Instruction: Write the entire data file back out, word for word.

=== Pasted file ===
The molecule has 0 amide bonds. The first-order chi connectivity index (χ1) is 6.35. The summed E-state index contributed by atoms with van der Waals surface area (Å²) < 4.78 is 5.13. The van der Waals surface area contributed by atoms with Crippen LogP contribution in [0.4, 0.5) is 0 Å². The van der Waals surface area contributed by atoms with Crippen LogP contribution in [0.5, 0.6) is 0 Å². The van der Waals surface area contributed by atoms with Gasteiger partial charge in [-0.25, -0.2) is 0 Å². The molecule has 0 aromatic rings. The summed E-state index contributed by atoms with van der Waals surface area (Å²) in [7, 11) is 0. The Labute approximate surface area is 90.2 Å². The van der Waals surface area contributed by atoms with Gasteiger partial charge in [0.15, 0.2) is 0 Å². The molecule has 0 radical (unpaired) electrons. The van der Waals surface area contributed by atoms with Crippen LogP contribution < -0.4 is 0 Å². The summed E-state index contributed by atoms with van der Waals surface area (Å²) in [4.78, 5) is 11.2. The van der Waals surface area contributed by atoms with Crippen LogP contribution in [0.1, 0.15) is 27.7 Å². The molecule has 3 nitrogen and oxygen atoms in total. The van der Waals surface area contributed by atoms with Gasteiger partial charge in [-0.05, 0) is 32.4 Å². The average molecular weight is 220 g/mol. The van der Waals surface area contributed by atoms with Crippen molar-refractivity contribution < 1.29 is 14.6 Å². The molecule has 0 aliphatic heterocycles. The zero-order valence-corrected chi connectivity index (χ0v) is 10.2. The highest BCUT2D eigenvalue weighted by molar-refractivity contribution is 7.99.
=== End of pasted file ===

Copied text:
The molecule has 0 amide bonds. The first-order chi connectivity index (χ1) is 6.35. The summed E-state index contributed by atoms with van der Waals surface area (Å²) < 4.78 is 5.13. The van der Waals surface area contributed by atoms with Crippen LogP contribution in [0.4, 0.5) is 0 Å². The van der Waals surface area contributed by atoms with Crippen LogP contribution in [0.5, 0.6) is 0 Å². The van der Waals surface area contributed by atoms with Gasteiger partial charge in [-0.25, -0.2) is 0 Å². The molecule has 0 aromatic rings. The summed E-state index contributed by atoms with van der Waals surface area (Å²) in [7, 11) is 0. The Labute approximate surface area is 90.2 Å². The van der Waals surface area contributed by atoms with Gasteiger partial charge in [0.15, 0.2) is 0 Å². The molecule has 0 radical (unpaired) electrons. The van der Waals surface area contributed by atoms with Crippen LogP contribution < -0.4 is 0 Å². The summed E-state index contributed by atoms with van der Waals surface area (Å²) in [4.78, 5) is 11.2. The van der Waals surface area contributed by atoms with Crippen LogP contribution in [0.1, 0.15) is 27.7 Å². The molecule has 3 nitrogen and oxygen atoms in total. The van der Waals surface area contributed by atoms with Gasteiger partial charge in [-0.05, 0) is 32.4 Å². The average molecular weight is 220 g/mol. The van der Waals surface area contributed by atoms with Crippen molar-refractivity contribution < 1.29 is 14.6 Å². The molecule has 0 aliphatic heterocycles. The zero-order valence-corrected chi connectivity index (χ0v) is 10.2. The highest BCUT2D eigenvalue weighted by molar-refractivity contribution is 7.99.